Bypass Ratio

Bypass Ratio

The bypass air is shown in pink, whilst the core gases are shown in red.

The term bypass ratio (BPR) relates to the design of turbofan engines, commonly used in aviation. It is defined as the ratio between the mass flow rate of air drawn through a fan disk which bypasses the engine core (un-combusted air), to the mass flow rate passing through the engine core which is involved in combustion to produce mechanical energy. For example, with a 10:1 bypass ratio, for every 1 kg of air passing through the combustion chamber, 10 kg of air passes around the combustion chamber through the ducted fan alone.

In a high-bypass design, the vast majority of the thrust is derived from the ducted fan, rather than from combustion gases expanding in a nozzle. A high bypass ratio provides a lower thrust specific fuel consumption (grams/sec fuel per unit of thrust in kN using SI units) for reasons explained below, especially at zero velocity (at takeoff) and at the cruise speed of most commercial jet aircraft. They are by far the dominant type for all commercial passenger aircraft and both civilian and military jet transports. Lower exhaust velocities also figure strongly in lower noise output which is a decided advantage over earlier low or zero bypass designs.

Low bypass ratios tend to be favored for military combat aircraft as a compromise between improved fuel economy and the requirements of combat, which values higher power-to-weight ratios, supersonic performance, and the ability to use afterburners which are more compatible with low bypass engines. A good example of the differences between a pure jet engine and a low-bypass turbofan may be seen in the Spey turbofan used in the F-4 Phantom.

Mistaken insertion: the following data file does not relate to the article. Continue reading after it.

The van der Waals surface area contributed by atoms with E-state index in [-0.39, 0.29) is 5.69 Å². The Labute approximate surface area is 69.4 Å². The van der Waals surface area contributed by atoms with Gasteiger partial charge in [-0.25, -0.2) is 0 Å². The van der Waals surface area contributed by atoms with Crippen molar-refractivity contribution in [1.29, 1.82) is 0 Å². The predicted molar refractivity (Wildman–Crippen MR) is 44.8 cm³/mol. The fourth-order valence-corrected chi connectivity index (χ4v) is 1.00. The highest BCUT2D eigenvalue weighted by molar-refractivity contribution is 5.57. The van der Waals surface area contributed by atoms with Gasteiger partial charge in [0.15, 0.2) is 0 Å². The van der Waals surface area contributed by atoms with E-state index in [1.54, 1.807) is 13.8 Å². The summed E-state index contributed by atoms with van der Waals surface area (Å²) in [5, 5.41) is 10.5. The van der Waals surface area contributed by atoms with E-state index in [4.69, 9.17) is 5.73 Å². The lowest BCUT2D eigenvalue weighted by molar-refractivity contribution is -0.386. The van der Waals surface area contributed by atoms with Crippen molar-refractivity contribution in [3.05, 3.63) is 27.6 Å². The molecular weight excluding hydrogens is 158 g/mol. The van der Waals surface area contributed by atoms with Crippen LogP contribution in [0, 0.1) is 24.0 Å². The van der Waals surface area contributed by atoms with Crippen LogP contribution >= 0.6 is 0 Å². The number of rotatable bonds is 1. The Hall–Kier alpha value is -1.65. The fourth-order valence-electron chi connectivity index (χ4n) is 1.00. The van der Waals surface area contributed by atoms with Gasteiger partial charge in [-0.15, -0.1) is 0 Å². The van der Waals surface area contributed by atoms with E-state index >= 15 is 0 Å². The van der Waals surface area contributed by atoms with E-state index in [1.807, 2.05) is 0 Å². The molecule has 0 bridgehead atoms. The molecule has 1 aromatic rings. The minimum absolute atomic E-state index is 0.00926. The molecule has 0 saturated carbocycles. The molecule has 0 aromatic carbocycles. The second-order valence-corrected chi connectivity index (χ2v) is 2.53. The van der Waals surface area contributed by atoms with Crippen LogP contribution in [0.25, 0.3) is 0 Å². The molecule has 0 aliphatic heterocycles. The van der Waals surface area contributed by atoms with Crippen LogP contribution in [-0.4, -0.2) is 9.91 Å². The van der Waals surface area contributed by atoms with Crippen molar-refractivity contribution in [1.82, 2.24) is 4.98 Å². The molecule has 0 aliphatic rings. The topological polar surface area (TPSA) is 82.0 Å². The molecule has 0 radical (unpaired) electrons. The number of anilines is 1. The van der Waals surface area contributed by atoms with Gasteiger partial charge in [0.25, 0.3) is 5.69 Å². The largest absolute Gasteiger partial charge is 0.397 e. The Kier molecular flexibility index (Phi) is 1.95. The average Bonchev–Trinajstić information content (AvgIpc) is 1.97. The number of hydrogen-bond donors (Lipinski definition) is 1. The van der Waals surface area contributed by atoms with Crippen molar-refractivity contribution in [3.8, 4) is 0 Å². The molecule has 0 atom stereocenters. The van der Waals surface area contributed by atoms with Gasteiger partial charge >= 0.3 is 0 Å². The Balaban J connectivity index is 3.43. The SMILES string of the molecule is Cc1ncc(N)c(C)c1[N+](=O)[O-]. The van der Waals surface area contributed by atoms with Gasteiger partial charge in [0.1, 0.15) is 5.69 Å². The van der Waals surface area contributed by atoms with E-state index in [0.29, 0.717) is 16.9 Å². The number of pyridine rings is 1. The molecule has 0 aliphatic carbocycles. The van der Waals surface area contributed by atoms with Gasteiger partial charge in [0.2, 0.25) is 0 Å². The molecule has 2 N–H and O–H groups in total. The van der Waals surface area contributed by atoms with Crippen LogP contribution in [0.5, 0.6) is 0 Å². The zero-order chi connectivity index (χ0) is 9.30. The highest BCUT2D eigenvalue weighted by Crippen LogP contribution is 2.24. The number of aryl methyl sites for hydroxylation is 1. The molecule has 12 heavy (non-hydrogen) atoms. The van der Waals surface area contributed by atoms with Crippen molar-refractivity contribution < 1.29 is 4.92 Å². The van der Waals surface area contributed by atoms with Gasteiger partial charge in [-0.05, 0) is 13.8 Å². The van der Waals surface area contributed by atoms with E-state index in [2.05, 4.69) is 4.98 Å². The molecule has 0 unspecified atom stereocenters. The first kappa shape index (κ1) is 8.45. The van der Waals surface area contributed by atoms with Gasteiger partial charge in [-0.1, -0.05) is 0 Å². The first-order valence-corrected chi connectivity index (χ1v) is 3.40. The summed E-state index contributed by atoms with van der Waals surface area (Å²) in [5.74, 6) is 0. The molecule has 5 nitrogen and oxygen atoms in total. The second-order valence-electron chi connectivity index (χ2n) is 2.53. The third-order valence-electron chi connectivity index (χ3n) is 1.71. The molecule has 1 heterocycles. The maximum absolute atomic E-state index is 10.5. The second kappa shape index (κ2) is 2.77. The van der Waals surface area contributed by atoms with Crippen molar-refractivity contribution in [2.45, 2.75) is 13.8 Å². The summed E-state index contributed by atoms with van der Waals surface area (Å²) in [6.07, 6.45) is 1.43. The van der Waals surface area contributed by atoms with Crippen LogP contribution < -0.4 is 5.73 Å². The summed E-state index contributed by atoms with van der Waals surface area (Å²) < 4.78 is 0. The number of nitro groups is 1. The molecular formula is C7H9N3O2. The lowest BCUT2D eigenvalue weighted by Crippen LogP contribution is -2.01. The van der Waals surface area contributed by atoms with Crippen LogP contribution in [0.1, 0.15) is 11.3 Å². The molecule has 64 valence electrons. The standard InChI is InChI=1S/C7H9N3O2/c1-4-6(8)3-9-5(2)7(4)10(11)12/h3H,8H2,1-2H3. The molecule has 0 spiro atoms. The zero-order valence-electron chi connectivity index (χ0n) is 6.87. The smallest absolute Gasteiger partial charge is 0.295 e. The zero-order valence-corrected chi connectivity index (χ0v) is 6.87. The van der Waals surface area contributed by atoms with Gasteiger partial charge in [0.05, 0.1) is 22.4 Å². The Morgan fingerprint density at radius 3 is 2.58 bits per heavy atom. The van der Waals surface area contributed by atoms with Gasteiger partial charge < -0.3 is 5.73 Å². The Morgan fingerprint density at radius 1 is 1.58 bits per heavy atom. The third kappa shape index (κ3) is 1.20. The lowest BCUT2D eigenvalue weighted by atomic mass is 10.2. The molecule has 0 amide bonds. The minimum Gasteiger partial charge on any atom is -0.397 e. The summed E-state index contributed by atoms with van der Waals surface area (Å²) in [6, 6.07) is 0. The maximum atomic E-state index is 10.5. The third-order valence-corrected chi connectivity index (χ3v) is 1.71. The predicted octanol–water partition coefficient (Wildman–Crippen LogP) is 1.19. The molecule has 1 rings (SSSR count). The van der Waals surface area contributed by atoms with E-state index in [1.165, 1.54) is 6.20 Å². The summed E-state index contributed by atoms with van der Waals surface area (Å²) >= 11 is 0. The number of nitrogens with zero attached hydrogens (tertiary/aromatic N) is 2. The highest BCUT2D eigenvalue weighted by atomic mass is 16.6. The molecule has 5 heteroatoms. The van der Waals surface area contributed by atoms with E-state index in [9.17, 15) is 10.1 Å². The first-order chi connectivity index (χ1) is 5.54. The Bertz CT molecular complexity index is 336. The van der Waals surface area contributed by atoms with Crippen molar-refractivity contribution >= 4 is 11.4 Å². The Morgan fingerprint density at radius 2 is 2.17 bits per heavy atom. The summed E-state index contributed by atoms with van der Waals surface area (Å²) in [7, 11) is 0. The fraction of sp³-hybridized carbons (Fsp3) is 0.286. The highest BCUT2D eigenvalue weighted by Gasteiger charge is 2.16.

Read more about Bypass RatioPrinciples, Description

Other articles related to "bypass ratio, ratio, bypass, ratios":

IHI Corporation F7 - Development
... IHI started development work on the high bypass ratio turbofan engine in 1998, based on the low bypass ratio engine XF5-1 ... Take off thrust is 60kN(6,100kg/13,500lbs), bypass ratio is 8.2, and SFC is 0.34 kg/hr/daN ...
Turbofan - Introduction
... make it easier to throttle back compression systems with a high design overall pressure ratio (i.e ... Civil-aviation high-bypass turbofans usually have a single large fan disk, whereas most military-aviation low-bypass turbofans (e.g ... aircraft applications) have multi-disk compressors as a compromise between greater power-to-weight ratios, supersonic performance, and the capability of using afterburners, versus the higher ...
Description - Engine Bypass Ratios
... Engine Aircraft Bypass ratio Rolls-Royce/Snecma Olympus 593 Concorde (turbojet) 01 Rolls-Royce Tay Gulfstream IV, Fokker 70, Fokker 100 3.11 SNECMA M88 Dassault Rafale 0.301 Pratt Whitney JT8D DC-9 ...
Pratt & Whitney Canada PW600 - Design and Development
... Little is known about the engine cycle, although the bypass ratio is believed to be about 1.83 ... Bypass ratio of PW615F amounts to 2.8. 7,180 N) thrust PW617F, with a 17.6 inch (44.7 cm) diameter fan and bypass ratio of 2.7, is the largest in the family and is designed to power the Embraer ...
Turbofan - Technical Discussion
... It is fairly obvious, the higher the Fan Pressure Ratio (fan discharge pressure/fan inlet pressure), the higher the jet velocity and the corresponding specific thrust ... this set-up with an equivalent turbofan - same airflow and same fan pressure ratio ... The corresponding bypass ratio is therefore relatively low ...

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